Mar. 28, 2008 Softening of the skull bones in normal-looking babies might reflect vitamin D deficiency during pregnancy, according to a new study. Furthermore, breast-feeding without vitamin D supplementation could prolong the deficiency, which might lead to a risk of serious health problems later in life, including type 1 diabetes and decreased bone density.
“Craniotabes, the softening of skull bones, in otherwise normal newborns has largely been regarded as a physiological condition without the need for treatment,” said Dr. Tohru Yorifuji, of Kyoto University Hospital in Japan. “Our findings, however, show that this untreated condition may be the result of a potentially dangerous vitamin D deficiency.”
For this study researchers evaluated 1,120 newborns for incidence of craniotabes, and at 5-7 days of age, 246 neonates (22 percent) were found to have craniotabes. Researchers also found the incidence of craniotabes had obvious seasonal variations. This clear seasonal variation strongly suggests that the condition is associated with prenatal vitamin D deficiency and likely reflects the amount of sun exposure of pregnant women.
Most importantly, vitamin D deficiency in neonates, could persist into later life, especially in breast-fed infants who do not receive a formula containing vitamin D supplementation. In this study, more than half of the breast-fed infants with craniotabes showed statistically significant low levels of serum 25-OH vitamin D, the storage form of vitamin D. Some of those infants also had symptoms of an overactive parathyroid gland consistent with vitamin D deficiency.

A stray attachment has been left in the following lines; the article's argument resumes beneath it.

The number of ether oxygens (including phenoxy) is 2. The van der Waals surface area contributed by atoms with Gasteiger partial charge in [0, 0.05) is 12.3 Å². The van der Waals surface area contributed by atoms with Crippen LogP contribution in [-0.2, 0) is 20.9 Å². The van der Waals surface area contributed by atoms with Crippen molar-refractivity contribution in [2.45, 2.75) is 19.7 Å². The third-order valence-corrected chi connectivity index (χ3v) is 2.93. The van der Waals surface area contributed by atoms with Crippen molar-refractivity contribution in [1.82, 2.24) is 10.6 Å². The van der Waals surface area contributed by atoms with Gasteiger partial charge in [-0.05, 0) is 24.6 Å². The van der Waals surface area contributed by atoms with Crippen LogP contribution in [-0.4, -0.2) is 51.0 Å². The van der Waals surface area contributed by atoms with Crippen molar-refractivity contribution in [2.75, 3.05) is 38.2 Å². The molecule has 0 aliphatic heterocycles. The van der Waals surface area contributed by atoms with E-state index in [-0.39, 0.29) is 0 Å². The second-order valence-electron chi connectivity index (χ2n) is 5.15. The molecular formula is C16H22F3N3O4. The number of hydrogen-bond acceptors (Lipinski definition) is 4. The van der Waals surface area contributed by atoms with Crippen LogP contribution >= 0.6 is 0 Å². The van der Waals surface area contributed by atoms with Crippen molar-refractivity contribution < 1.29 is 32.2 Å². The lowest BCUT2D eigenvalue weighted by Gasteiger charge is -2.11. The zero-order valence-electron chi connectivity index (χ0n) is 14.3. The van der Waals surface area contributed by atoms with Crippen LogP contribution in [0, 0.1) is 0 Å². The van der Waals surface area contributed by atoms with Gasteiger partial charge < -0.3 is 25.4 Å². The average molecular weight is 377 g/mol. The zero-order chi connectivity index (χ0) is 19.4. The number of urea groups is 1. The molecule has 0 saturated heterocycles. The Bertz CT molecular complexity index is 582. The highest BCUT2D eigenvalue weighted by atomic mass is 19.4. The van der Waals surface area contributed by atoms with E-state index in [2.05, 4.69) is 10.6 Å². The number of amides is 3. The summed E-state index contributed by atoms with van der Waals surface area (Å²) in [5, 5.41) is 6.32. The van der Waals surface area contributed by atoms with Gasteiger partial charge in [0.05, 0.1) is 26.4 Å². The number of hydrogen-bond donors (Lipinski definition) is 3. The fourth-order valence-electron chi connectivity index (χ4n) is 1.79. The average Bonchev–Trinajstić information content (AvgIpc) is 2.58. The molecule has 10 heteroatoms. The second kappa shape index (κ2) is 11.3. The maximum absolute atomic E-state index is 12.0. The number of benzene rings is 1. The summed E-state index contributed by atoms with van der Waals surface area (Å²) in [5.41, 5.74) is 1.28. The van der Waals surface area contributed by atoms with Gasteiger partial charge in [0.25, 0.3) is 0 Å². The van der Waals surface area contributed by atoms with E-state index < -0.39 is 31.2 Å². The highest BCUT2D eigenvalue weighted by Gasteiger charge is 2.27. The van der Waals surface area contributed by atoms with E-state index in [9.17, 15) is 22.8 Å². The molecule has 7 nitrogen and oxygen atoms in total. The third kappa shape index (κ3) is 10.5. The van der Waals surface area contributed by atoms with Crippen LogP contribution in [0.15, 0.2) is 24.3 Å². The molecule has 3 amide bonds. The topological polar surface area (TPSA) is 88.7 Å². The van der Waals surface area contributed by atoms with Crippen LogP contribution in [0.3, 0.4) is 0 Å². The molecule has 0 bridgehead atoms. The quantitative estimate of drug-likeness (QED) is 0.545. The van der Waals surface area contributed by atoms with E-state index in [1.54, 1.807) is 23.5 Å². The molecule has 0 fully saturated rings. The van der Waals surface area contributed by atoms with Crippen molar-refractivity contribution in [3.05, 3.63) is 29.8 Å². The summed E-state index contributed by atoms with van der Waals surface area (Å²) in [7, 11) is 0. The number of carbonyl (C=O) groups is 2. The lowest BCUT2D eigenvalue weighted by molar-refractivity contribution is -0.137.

Vitamin D deficiency has not received as much attention as it once did, however several recent studies have reported a resurgence of the condition, even in developed countries. Vitamin D deficiency classically presents with skeletal manifestations such as rickets in childhood or the softening of bones in adults. In addition, vitamin D deficiency in adults can also lead to increased incidence of immunological diseases such as multiple sclerosis, type 1 diabetes, or even colorectal cancer.
“Until more research is done on the effects of perinatal vitamin D deficiency, we suggest treating breast-fed infants with craniotabes with vitamin D, or preferably, treating all pregnant women with vitamin D,” said Yorifuji.
Other researchers working on the study include Junko Yorifuji, Shizuyo Nagai, Masahiko Kawai, Toru Momoi, and Tatsutoshi Nakahata of Kyoto University Hospital in Japan; Kenji Tachibana and Hiroshi Hatayama of Adachi Hospital in Japan; and Hironori Nagasaka of Chiba Children’s Hospital in Japan.
A rapid release version of this paper has been published on-line and will appear in the May 2008 issue of the Journal of Clinical Endocrinology & Metabolism, a publication of The Endocrine Society.
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